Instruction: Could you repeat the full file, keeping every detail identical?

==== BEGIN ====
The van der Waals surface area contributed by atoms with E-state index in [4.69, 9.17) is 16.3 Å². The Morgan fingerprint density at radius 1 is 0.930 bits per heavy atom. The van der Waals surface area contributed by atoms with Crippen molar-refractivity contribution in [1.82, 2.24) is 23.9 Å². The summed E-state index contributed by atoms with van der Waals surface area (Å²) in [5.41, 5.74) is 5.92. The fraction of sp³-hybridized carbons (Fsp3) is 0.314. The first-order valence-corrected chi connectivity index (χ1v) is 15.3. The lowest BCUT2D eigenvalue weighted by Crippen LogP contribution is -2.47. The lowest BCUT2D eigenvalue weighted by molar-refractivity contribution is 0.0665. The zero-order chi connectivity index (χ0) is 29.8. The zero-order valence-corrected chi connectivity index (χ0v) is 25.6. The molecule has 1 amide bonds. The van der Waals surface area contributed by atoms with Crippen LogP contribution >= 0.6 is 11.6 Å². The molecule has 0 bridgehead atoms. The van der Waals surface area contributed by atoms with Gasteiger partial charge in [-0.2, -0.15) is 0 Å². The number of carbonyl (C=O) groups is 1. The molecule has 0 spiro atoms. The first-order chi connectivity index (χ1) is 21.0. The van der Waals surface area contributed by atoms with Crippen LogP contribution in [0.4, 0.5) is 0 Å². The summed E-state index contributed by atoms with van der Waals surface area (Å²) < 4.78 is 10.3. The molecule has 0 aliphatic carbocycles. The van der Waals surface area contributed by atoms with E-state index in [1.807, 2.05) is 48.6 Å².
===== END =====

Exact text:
The van der Waals surface area contributed by atoms with E-state index in [4.69, 9.17) is 16.3 Å². The Morgan fingerprint density at radius 1 is 0.930 bits per heavy atom. The van der Waals surface area contributed by atoms with Crippen molar-refractivity contribution in [1.82, 2.24) is 23.9 Å². The summed E-state index contributed by atoms with van der Waals surface area (Å²) in [5.41, 5.74) is 5.92. The fraction of sp³-hybridized carbons (Fsp3) is 0.314. The first-order valence-corrected chi connectivity index (χ1v) is 15.3. The lowest BCUT2D eigenvalue weighted by Crippen LogP contribution is -2.47. The lowest BCUT2D eigenvalue weighted by molar-refractivity contribution is 0.0665. The zero-order chi connectivity index (χ0) is 29.8. The zero-order valence-corrected chi connectivity index (χ0v) is 25.6. The molecule has 1 amide bonds. The van der Waals surface area contributed by atoms with Crippen LogP contribution >= 0.6 is 11.6 Å². The molecule has 0 bridgehead atoms. The van der Waals surface area contributed by atoms with Gasteiger partial charge in [-0.2, -0.15) is 0 Å². The number of carbonyl (C=O) groups is 1. The molecule has 0 spiro atoms. The first-order chi connectivity index (χ1) is 21.0. The van der Waals surface area contributed by atoms with Crippen LogP contribution in [0.4, 0.5) is 0 Å². The summed E-state index contributed by atoms with van der Waals surface area (Å²) < 4.78 is 10.3. The molecule has 0 aliphatic carbocycles. The van der Waals surface area contributed by atoms with E-state index in [1.807, 2.05) is 48.6 Å².